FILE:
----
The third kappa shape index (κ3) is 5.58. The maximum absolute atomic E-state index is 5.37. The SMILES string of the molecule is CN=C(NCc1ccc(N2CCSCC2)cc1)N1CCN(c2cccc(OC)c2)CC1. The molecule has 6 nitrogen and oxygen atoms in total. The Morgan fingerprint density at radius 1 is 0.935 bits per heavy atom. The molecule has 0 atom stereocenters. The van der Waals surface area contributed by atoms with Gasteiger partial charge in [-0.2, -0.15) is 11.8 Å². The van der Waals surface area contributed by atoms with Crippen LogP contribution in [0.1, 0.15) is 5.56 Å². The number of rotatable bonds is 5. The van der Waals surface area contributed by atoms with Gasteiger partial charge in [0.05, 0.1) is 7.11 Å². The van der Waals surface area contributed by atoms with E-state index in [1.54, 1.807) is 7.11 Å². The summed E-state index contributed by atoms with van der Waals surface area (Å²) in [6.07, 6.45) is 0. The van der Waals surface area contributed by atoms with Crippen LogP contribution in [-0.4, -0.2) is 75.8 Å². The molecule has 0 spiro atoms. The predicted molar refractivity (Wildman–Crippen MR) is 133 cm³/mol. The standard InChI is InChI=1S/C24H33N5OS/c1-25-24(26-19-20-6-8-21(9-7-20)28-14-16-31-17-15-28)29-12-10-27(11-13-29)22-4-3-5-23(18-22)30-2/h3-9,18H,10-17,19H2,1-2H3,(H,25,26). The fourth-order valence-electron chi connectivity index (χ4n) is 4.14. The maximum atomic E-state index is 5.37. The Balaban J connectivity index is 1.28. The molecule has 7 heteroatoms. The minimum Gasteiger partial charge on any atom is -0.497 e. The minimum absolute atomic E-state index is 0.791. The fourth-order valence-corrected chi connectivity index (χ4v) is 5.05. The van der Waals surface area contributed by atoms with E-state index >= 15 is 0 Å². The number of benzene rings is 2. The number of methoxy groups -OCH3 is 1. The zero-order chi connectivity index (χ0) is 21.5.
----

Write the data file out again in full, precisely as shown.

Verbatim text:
The third kappa shape index (κ3) is 5.58. The maximum absolute atomic E-state index is 5.37. The SMILES string of the molecule is CN=C(NCc1ccc(N2CCSCC2)cc1)N1CCN(c2cccc(OC)c2)CC1. The molecule has 6 nitrogen and oxygen atoms in total. The Morgan fingerprint density at radius 1 is 0.935 bits per heavy atom. The molecule has 0 atom stereocenters. The van der Waals surface area contributed by atoms with Gasteiger partial charge in [-0.2, -0.15) is 11.8 Å². The van der Waals surface area contributed by atoms with Crippen LogP contribution in [0.1, 0.15) is 5.56 Å². The number of rotatable bonds is 5. The van der Waals surface area contributed by atoms with Gasteiger partial charge in [0.05, 0.1) is 7.11 Å². The van der Waals surface area contributed by atoms with E-state index in [1.54, 1.807) is 7.11 Å². The summed E-state index contributed by atoms with van der Waals surface area (Å²) in [6.07, 6.45) is 0. The van der Waals surface area contributed by atoms with Crippen LogP contribution in [-0.4, -0.2) is 75.8 Å². The molecule has 0 spiro atoms. The predicted molar refractivity (Wildman–Crippen MR) is 133 cm³/mol. The standard InChI is InChI=1S/C24H33N5OS/c1-25-24(26-19-20-6-8-21(9-7-20)28-14-16-31-17-15-28)29-12-10-27(11-13-29)22-4-3-5-23(18-22)30-2/h3-9,18H,10-17,19H2,1-2H3,(H,25,26). The fourth-order valence-electron chi connectivity index (χ4n) is 4.14. The maximum atomic E-state index is 5.37. The Balaban J connectivity index is 1.28. The molecule has 7 heteroatoms. The minimum Gasteiger partial charge on any atom is -0.497 e. The minimum absolute atomic E-state index is 0.791. The fourth-order valence-corrected chi connectivity index (χ4v) is 5.05. The van der Waals surface area contributed by atoms with E-state index >= 15 is 0 Å². The number of benzene rings is 2. The number of methoxy groups -OCH3 is 1. The zero-order chi connectivity index (χ0) is 21.5.